Three essays in operations management
Author(s)Leung, Ngai-Hang Zachary
Massachusetts Institute of Technology. Operations Research Center.
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The thesis applies optimization theory to three problems in operations management. In the first part of the thesis, we investigate the impact of inventory control on the availability of drugs to patients at public health facilities in Zambia. We present consistent empirical data and simulation results showing that, because of its failure to properly anticipate seasonal variations in demand and supply lead-times, this system leads to predictable patient-level stock-outs even when there is ample inventory available in the central warehouse. Secondly, we propose an alternative inventory control system relying on mobile devices and mathematical optimization, and present results from a validated simulation model suggesting that its implementation would lead to a substantial improvement of patient access to drugs relative to the current system. In the second part of the thesis, we investigate the impact of returning customers on pricing for fashion Internet retailers. Our analysis of clickstream data from an online fashion retailer shows that a significant proportion of sales is due to returning customers, i.e. customers who first visit an item at a particular price, but purchase the item in a later visit at a lower price. We propose a markdown pricing model that explicitly incorporates returning customers. We propose a model for quantifying the value of the returning pricing model relative to a pricing model that does not distinguish between first-time and returning customers, and determine the value of returning pricing both exactly and through developing bounds. Based on real data from a fashion Internet retailer, we estimate the parameters of the returning demand model and determine the value of the returning pricing model. Lastly, we study the promotion optimization problem faced by grocery retailers, i.e. deciding which items to promote and at what price. Our formulation includes several business rules that arise in practice. We build demand models from data in order to capture the stockpiling behavior through dependence on past prices. This gives rise to a hard problem. For general additive and multiplicative demand structures, we propose efficient LP based methods, show theoretical performance guarantees and validate our results using real data.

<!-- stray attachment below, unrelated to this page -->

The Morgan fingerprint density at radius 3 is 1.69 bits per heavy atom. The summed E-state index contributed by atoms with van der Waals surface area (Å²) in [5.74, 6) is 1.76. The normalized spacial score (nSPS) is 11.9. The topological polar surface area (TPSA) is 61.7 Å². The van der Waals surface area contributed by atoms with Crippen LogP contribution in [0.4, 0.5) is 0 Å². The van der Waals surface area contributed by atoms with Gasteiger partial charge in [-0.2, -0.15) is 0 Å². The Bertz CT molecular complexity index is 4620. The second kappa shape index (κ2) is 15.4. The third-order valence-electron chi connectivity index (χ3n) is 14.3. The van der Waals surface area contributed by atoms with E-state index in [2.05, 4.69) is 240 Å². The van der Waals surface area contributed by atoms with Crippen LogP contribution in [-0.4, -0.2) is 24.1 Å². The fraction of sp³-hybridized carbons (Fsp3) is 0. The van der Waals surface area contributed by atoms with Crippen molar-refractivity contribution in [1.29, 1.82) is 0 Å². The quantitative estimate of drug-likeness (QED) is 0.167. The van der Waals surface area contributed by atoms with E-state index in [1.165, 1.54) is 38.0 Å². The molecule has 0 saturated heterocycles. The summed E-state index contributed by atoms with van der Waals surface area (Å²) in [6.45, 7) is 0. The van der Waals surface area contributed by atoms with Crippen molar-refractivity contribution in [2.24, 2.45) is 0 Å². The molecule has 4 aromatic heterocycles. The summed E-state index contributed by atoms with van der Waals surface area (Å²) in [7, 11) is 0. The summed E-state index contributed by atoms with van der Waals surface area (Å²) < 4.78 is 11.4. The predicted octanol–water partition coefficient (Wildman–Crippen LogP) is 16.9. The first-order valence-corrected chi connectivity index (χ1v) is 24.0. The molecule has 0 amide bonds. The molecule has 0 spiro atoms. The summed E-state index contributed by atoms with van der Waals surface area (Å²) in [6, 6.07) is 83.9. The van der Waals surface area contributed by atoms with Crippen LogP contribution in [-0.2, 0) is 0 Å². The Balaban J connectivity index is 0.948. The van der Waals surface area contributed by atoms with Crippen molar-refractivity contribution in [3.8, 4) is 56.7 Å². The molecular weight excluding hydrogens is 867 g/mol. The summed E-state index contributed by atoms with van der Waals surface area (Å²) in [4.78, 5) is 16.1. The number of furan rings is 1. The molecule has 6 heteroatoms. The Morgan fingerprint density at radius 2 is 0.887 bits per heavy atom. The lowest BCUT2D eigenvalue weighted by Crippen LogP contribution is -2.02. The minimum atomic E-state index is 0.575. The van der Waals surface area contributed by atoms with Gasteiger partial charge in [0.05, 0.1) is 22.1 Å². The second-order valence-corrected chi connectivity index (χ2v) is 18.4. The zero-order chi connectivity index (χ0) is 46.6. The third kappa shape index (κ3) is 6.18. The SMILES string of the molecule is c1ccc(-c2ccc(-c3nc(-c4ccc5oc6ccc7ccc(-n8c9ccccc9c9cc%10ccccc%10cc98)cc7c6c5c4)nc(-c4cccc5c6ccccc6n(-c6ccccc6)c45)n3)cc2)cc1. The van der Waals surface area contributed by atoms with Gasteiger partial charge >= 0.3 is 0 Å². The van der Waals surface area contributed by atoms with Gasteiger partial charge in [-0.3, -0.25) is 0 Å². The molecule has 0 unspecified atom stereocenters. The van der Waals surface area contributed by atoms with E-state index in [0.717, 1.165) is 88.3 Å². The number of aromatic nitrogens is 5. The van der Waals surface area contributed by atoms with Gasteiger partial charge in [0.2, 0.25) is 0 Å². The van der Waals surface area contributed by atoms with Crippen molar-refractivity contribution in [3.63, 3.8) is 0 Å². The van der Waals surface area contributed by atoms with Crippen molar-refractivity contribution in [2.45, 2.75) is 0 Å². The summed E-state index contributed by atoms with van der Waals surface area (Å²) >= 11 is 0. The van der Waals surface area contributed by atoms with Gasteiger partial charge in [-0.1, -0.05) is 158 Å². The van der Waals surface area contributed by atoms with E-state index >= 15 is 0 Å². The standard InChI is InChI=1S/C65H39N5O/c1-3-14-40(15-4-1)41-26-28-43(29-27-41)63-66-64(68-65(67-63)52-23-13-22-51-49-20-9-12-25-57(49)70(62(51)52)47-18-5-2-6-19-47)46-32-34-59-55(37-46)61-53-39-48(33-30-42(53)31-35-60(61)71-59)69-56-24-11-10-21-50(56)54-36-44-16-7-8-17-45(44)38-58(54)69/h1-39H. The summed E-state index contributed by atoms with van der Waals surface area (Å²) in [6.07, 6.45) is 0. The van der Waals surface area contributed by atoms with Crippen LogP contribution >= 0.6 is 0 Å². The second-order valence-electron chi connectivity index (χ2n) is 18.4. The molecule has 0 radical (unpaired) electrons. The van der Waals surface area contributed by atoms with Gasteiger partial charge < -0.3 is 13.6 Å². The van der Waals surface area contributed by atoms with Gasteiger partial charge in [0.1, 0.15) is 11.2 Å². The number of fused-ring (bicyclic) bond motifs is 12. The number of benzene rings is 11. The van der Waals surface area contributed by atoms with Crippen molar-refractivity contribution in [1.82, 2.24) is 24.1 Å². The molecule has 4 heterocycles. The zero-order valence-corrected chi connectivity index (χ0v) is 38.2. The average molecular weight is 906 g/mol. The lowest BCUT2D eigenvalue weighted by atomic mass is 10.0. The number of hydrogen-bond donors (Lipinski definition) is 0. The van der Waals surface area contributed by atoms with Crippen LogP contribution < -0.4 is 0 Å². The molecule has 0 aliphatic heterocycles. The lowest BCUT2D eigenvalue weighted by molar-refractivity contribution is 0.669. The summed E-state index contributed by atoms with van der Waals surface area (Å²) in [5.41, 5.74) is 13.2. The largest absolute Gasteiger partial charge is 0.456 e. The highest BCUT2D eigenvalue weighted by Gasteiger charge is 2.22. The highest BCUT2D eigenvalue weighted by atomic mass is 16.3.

Thesis: Ph. D., Massachusetts Institute of Technology, Sloan School of Management, Operations Research Center, 2014.Cataloged from PDF version of thesis.Includes bibliographical references.
DepartmentMassachusetts Institute of Technology. Operations Research Center; Sloan School of Management
Massachusetts Institute of Technology
Operations Research Center.